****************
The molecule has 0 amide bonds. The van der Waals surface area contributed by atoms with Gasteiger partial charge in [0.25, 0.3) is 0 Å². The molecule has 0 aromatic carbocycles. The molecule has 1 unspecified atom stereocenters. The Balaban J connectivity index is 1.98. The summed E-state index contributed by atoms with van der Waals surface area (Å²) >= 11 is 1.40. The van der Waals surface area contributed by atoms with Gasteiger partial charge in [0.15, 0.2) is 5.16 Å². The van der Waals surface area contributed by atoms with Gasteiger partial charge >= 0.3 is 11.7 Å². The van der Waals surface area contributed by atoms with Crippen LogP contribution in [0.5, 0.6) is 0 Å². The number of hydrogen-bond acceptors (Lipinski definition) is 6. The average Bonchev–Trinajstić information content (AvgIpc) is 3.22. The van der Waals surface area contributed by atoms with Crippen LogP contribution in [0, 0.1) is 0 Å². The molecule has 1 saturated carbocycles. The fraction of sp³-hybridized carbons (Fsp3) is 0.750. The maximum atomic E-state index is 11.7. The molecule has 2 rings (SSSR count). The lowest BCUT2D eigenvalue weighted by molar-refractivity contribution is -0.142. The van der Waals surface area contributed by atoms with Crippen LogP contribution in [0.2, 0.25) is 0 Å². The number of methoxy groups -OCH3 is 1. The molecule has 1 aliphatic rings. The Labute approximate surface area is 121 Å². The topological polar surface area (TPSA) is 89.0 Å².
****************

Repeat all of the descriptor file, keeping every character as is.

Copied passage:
The molecule has 0 amide bonds. The van der Waals surface area contributed by atoms with Gasteiger partial charge in [0.25, 0.3) is 0 Å². The molecule has 0 aromatic carbocycles. The molecule has 1 unspecified atom stereocenters. The Balaban J connectivity index is 1.98. The summed E-state index contributed by atoms with van der Waals surface area (Å²) >= 11 is 1.40. The van der Waals surface area contributed by atoms with Gasteiger partial charge in [0.15, 0.2) is 5.16 Å². The van der Waals surface area contributed by atoms with Gasteiger partial charge >= 0.3 is 11.7 Å². The van der Waals surface area contributed by atoms with Crippen LogP contribution in [0.5, 0.6) is 0 Å². The number of hydrogen-bond acceptors (Lipinski definition) is 6. The average Bonchev–Trinajstić information content (AvgIpc) is 3.22. The van der Waals surface area contributed by atoms with Crippen LogP contribution in [0, 0.1) is 0 Å². The molecule has 1 saturated carbocycles. The fraction of sp³-hybridized carbons (Fsp3) is 0.750. The maximum atomic E-state index is 11.7. The molecule has 2 rings (SSSR count). The lowest BCUT2D eigenvalue weighted by molar-refractivity contribution is -0.142. The van der Waals surface area contributed by atoms with Crippen LogP contribution in [0.2, 0.25) is 0 Å². The number of methoxy groups -OCH3 is 1. The molecule has 1 aliphatic rings. The Labute approximate surface area is 121 Å². The topological polar surface area (TPSA) is 89.0 Å².